With a consensus that the international community must not give the Yugoslav president immunity from prosecution, the alliance is discussing other possibilities if it has to deal with him. Asked about his fate, one senior diplomat said that "there are countries around the world that can give haven".
The consideration being given to the future of President Milosevic reflects growing confidence that the bombing campaign will yield results in eight weeks, producing the environment for an endgame.
Some of the alliance's most senior figures believe that the Yugoslav leader may be swept from power by popular dissent. This is the "Ceausescu scenario", referring to the Romanian dictator shot dead in December 1989. Another scenario would see him ousted by his inner circle. But with no clear sign of either of these emerging, another diplomat recalled the fate of Idi Amin, who was offered sanctuary abroad to hasten the end of his bloody regime in Uganda.
Such an outcome would anger many human rights activists who want Mr Milosevic to face trial not only for ethnic cleansing in Kosovo but also for earlier atrocities in Bosnia.
However diplomats say it would be preferable to him continuing in power. With President Milosevic likely to demand immunity in any negotiations, an agreed haven for him and his family is seen as a possible solution that might assist a deal that avoids the need for Nato troops to fight their way into Kosovo.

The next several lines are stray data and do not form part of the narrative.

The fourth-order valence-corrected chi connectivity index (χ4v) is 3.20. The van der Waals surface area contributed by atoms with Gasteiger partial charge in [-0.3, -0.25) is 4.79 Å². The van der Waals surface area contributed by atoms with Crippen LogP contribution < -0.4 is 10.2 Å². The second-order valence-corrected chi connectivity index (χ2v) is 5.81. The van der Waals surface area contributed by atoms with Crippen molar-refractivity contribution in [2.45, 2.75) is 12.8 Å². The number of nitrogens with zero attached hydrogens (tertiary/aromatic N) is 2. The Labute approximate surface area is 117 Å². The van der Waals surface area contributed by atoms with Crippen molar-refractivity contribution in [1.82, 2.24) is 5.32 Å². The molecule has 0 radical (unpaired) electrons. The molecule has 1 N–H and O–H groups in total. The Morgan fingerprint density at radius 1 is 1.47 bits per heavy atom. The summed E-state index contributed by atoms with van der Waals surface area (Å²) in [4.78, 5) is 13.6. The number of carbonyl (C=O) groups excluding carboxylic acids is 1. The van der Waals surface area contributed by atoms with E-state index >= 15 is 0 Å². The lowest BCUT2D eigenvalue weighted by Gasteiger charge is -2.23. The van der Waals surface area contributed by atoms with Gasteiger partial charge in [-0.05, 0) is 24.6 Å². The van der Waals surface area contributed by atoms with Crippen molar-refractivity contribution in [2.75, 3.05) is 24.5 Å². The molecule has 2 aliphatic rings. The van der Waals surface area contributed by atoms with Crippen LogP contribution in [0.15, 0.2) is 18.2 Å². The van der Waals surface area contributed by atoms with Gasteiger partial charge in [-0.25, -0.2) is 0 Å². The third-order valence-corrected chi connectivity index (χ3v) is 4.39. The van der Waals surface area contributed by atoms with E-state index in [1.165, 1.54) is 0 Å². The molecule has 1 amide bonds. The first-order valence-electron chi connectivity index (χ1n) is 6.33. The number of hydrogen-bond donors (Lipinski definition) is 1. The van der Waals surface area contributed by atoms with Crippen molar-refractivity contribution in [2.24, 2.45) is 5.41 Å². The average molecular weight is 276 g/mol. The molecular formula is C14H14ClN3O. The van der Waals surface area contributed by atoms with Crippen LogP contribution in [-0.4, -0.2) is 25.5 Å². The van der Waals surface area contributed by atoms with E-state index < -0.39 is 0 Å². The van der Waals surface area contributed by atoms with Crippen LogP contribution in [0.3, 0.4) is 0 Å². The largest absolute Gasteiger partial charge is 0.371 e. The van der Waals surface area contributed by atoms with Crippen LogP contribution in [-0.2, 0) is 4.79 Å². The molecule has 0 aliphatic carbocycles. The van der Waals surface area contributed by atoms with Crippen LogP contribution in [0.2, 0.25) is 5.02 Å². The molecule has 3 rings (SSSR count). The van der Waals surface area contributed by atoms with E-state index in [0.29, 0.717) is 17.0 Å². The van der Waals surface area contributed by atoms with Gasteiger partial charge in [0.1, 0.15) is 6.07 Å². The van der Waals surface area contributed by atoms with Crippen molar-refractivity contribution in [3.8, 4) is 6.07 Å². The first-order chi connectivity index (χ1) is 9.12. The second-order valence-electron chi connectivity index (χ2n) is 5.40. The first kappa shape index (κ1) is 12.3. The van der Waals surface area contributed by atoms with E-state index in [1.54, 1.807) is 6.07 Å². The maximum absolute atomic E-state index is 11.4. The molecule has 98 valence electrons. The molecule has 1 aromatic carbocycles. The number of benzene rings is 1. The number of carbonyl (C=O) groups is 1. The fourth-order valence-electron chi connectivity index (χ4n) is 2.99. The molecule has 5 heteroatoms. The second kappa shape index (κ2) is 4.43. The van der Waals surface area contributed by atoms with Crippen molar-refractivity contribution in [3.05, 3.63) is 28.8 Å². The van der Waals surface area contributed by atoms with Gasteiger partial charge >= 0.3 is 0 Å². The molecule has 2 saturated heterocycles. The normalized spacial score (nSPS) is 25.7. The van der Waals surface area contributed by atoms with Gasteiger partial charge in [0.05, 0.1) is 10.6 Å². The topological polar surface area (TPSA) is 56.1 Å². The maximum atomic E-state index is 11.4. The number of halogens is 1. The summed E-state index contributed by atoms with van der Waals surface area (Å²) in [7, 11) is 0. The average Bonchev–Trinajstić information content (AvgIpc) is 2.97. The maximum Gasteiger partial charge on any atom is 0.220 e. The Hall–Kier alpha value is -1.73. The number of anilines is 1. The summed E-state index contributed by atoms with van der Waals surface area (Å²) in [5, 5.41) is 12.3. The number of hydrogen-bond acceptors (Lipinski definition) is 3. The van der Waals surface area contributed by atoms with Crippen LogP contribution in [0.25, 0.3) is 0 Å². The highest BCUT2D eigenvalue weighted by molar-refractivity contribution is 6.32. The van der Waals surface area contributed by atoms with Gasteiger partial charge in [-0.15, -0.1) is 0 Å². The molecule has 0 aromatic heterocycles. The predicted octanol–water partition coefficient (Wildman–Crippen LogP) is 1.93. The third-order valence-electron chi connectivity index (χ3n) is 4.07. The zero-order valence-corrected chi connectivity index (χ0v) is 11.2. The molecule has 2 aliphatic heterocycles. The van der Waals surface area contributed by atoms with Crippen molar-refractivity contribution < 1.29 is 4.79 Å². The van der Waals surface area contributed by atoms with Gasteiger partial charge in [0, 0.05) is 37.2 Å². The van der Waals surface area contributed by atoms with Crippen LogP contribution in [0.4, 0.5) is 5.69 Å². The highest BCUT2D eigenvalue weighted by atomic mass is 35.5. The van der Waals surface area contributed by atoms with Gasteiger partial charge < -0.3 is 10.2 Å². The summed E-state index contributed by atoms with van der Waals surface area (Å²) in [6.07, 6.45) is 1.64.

Yesterday the alliance spokesman, Peter Daniel, refused to say whether the alliance would negotiate with President Milosevic, or who would sign an eventual agreement, but he added: "At the end of the day an agreement takes two. There will be one party, Nato, and the other, the Federal Republic of Yugoslavia."
There was no mention of which state the Serb leader would be most likely to find refuge in. One possibility is Belarus. An Orthodox Slav state, the leadership of the former Soviet republic shares President Milosevic's antipathy to all things Western and, above all, to Nato.